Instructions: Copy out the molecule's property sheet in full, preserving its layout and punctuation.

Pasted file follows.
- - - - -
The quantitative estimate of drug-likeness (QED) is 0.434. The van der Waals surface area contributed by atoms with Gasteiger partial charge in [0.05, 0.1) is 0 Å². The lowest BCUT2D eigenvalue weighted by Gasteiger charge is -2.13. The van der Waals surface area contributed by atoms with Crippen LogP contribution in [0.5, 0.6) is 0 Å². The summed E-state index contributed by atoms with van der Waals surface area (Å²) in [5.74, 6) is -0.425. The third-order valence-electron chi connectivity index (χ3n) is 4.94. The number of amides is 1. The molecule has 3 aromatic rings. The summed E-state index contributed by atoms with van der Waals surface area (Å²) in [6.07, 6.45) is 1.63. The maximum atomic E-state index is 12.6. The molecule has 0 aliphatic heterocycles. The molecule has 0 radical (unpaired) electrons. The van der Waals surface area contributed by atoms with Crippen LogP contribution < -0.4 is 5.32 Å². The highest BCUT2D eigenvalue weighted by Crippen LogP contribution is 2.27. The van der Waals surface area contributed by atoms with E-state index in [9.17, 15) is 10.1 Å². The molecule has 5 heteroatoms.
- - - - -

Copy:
The quantitative estimate of drug-likeness (QED) is 0.434. The van der Waals surface area contributed by atoms with Gasteiger partial charge in [0.05, 0.1) is 0 Å². The lowest BCUT2D eigenvalue weighted by Gasteiger charge is -2.13. The van der Waals surface area contributed by atoms with Crippen LogP contribution in [0.5, 0.6) is 0 Å². The summed E-state index contributed by atoms with van der Waals surface area (Å²) in [5.74, 6) is -0.425. The third-order valence-electron chi connectivity index (χ3n) is 4.94. The number of amides is 1. The molecule has 3 aromatic rings. The summed E-state index contributed by atoms with van der Waals surface area (Å²) in [6.07, 6.45) is 1.63. The maximum atomic E-state index is 12.6. The molecule has 0 aliphatic heterocycles. The molecule has 0 radical (unpaired) electrons. The van der Waals surface area contributed by atoms with Crippen LogP contribution < -0.4 is 5.32 Å². The highest BCUT2D eigenvalue weighted by Crippen LogP contribution is 2.27. The van der Waals surface area contributed by atoms with E-state index in [9.17, 15) is 10.1 Å². The molecule has 5 heteroatoms.